2000s 

Mashkikiiwininiwag Mazinaatesijigan Wichiiwewin (MMW) Video Conferencing Program is introduced to serve clients in Northern Ontario communities. 

2000s 

The inaugural Toronto Partnership for Autism Services is formed with Surrey Place Centre, Adventure Place, Aisling Discoveries Child and Family Centre, the Etobicoke Children’s Centre, and Geneva Centre for Autism. 

2000s 

Surrey Place Centre establishes the Family Practice Clinic with St. Michael’s Hospital. 

2000s 

Dr. Bill Sullivan creates the first Consensus Guidelines for the primary healthcare of adults. 

2000s 

Surrey Place Centre is appointed Toronto region representative for two provincial programs, Assistive Devices Program and Connections for Students, leading to the inception of Augmentative Communication and Writing Aids (ACWA) and the School Support Program. 

2010s –
Service Integrations & Partnerships

2010s

Surrey Place Centre is appointed the administrative representative for Developmental Services Ontario Toronto Region (DSO Toronto Region) in 2011. DSO Toronto Region makes it easier for adults with developmental disabilities and their families to apply for services and supports.  

2010s

Surrey Place Centre becomes co-lead in Toronto Autism ABA Services in partnership with Adventure Place, Aisling Discoveries Child and Family Centre, The Etobicoke Children’s Centre and Kerry’s Place Autism Services. 

2010s

Surrey Place Centre integrates the Ontario Foundation for Visually Impaired Children (OFVIC) into its operations in 2012, including assuming OFVIC’s Training and Development Centre for the Blind-Low Early Intervention Program across Ontario. 

2010s

In 2013, Thistletown Regional Centre TRE-ADD program officially transfers to Surrey Place Centre. 

2010s

Partners with The Hospital for Sick Children, Circle 21 and the Sick Kids Foundation in 2014 to establish the SickKids Down Syndrome Clinic, a program that provides children ages 0-4 with a diagnosis of Down Syndrome with access to information and services. 

2010s

Partners with Conseil scolaire Viamonde and Conseil scolaire de district Catholique Centre-Sud to create French Language Service. 

2010s

The Applied Behaviour Analysis (ABA) Psychiatric Clinic is launched in 2015. The Enhanced Clinic Service model is introduced in 2016 to improve access and responsiveness to client needs.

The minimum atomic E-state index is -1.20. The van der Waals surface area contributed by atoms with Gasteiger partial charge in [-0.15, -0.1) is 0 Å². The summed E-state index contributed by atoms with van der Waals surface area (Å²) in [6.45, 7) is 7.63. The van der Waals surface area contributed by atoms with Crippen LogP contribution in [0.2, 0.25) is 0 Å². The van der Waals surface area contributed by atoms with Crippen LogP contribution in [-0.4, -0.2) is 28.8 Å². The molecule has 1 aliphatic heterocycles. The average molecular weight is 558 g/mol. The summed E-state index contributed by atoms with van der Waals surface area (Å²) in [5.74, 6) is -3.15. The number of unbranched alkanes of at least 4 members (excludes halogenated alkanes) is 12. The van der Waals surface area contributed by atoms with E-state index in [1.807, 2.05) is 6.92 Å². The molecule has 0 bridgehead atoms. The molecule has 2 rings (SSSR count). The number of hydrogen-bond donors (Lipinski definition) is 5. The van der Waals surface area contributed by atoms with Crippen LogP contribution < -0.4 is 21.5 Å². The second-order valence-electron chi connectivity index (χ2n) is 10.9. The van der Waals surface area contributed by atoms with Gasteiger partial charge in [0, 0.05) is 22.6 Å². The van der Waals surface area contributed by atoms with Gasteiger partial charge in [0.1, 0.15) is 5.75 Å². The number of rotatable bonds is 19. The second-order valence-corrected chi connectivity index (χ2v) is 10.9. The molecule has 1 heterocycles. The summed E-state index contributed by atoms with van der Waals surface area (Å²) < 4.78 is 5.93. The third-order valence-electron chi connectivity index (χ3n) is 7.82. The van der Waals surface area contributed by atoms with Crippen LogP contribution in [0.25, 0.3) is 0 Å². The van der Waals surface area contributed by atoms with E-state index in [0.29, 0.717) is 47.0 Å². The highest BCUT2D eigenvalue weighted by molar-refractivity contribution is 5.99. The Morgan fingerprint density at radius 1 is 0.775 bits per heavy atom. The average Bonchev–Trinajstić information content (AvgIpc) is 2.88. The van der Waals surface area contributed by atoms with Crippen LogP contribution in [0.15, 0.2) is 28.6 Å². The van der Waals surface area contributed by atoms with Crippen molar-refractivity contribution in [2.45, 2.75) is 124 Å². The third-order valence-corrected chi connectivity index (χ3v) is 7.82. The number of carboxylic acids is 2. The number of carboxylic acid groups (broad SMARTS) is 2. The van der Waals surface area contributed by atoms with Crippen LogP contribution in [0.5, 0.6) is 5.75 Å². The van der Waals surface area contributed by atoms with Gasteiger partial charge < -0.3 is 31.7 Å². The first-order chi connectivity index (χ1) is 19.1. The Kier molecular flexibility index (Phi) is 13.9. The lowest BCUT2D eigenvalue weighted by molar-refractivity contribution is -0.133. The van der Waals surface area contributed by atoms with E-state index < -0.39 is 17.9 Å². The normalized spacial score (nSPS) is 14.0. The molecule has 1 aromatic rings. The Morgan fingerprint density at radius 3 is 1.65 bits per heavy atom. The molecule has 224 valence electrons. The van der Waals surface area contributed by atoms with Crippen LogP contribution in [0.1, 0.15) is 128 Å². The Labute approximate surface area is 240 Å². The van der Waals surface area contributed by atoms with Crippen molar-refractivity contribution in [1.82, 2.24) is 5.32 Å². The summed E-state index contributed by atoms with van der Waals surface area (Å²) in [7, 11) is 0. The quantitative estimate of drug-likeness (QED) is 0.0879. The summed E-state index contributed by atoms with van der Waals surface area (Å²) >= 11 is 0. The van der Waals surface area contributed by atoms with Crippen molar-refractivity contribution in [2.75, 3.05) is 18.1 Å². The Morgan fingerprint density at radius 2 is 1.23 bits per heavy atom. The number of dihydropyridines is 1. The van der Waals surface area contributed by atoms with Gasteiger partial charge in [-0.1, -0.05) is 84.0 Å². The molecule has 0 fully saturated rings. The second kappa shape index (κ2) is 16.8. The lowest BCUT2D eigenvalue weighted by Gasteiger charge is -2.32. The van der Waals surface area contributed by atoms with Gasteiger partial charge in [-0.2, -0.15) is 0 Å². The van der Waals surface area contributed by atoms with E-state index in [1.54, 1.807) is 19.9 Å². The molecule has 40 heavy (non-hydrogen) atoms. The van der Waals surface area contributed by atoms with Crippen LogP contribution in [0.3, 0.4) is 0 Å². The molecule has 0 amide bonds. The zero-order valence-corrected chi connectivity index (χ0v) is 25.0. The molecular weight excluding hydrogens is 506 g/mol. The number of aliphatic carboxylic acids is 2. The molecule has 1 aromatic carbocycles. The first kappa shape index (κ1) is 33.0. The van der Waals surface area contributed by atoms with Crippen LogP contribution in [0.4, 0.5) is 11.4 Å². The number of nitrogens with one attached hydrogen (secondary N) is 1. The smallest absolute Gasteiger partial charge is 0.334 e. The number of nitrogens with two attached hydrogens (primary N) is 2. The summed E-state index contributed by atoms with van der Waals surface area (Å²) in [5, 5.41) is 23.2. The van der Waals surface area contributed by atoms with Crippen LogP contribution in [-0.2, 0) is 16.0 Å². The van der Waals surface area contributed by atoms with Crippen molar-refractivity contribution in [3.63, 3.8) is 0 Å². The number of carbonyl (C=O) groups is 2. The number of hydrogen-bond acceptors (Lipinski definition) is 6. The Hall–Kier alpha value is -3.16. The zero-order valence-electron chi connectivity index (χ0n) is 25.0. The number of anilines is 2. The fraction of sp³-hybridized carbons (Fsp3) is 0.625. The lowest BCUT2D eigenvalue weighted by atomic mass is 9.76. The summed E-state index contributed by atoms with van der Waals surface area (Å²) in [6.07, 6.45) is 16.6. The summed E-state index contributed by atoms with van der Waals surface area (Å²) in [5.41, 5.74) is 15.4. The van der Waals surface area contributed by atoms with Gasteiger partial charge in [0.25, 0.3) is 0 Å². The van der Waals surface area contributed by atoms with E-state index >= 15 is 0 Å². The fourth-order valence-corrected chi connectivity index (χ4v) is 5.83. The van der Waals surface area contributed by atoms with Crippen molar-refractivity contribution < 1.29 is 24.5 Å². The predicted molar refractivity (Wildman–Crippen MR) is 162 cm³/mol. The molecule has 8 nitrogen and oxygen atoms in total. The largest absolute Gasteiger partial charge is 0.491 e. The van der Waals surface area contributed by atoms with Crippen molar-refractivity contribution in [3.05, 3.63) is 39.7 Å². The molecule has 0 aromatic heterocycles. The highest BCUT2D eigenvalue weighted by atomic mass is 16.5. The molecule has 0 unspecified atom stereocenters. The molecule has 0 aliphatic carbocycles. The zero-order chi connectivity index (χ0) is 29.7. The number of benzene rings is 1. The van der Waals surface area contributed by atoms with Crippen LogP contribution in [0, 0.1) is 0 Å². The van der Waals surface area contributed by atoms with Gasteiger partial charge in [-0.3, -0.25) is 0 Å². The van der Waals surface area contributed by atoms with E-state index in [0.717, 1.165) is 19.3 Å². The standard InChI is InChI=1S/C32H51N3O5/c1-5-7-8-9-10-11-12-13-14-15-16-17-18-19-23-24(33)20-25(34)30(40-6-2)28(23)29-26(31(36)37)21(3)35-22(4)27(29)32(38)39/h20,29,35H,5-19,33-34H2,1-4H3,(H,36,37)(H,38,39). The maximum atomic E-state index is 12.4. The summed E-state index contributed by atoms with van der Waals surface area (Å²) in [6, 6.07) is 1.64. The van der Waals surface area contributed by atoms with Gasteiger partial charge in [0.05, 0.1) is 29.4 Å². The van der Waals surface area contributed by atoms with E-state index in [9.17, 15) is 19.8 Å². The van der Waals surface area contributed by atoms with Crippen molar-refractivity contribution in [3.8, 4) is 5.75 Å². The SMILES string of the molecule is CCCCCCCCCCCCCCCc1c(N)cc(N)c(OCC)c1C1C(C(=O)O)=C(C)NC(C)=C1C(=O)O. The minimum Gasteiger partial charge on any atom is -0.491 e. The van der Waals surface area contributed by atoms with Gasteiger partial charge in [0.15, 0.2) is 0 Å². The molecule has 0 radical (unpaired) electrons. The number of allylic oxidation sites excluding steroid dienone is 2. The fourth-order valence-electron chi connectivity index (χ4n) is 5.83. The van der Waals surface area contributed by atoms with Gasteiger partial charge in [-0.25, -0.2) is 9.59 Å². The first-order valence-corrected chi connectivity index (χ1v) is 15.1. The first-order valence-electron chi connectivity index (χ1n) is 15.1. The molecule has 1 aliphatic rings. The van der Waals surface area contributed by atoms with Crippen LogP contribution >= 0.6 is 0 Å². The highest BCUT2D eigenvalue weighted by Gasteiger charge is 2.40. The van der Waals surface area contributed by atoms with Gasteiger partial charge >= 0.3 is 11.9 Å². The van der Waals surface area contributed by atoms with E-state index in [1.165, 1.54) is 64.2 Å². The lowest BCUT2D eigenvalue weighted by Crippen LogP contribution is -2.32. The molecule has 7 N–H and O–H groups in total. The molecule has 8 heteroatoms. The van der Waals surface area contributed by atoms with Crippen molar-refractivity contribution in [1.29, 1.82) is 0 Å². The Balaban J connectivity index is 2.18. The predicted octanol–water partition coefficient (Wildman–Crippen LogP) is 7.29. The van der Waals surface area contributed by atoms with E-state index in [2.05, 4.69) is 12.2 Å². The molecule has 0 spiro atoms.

2010s

In 2016, Surrey Place partners with Developmental Services Ontario Toronto Region, the City of Toronto, Inner City Family Health Centre and Community Living Toronto to establish permanent housing for 25 homeless men with developmental disabilities. 

2010s

Establishes formal partnership in behaviour therapy with Sick Kids Hospital, Griffin Centre and East Metro Youth Services in 2016 

2010s

The Infancy & Early Childhood program establishes a Behavioural Consultation Clinic and a Family Counseling Clinic 

2010s

The Mobile Adult Psychiatric Team launches in January 2016 to go into communities and assess and support individuals with intellectual disabilities who are aging and experiencing mental health challenges. 

2010s

Surrey Place Centre launches a new brand identity and changes its name to Surrey Place in 2018. The new brand represents the organization’s growth and continued commitment to serve clients in an accessible and welcoming manner. 

2010s

The Developmental Disabilities Primary Care Program launches with dedicated annualized funding to update practice guidelines and tools, and to build capacity to care for people with intellectual and developmental disabilities. 

2010s

With assistance from Women’s Xchange 15k Challenge grant, Surrey Place conducts an intervention study in 2019 for mothers with intellectual and developmental disabilities, surveying screening rates for both cervical and breast cancer. The study contributes to studies used by leading research bodies in Canada and internationally. 

2020s –
New Horizons

2020s

In 2020, Surrey Place began working with Ontario Health Teams to create new partnerships and build a health care system that fully supports people with developmental disabilities in the hospital and community by sharing strategies and knowledge about their unique needs. 

2020s

Surrey Place launches the Transitions Team in 2020 to support complex life transitions through customizable, interdisciplinary paid services. It’s designed to help external agencies support individuals with developmental disabilities transition and their families and caregivers. 

2020s

In 2021, the new Toronto Autism Services Network launches in partnership with Surrey Place, Geneva Centre for Autism, Holland Bloorview Kids Rehabilitation Hospital, Kerry’s Place Autism Services, Lumenus Community Services, Strides Toronto and SAAAC Autism Centre.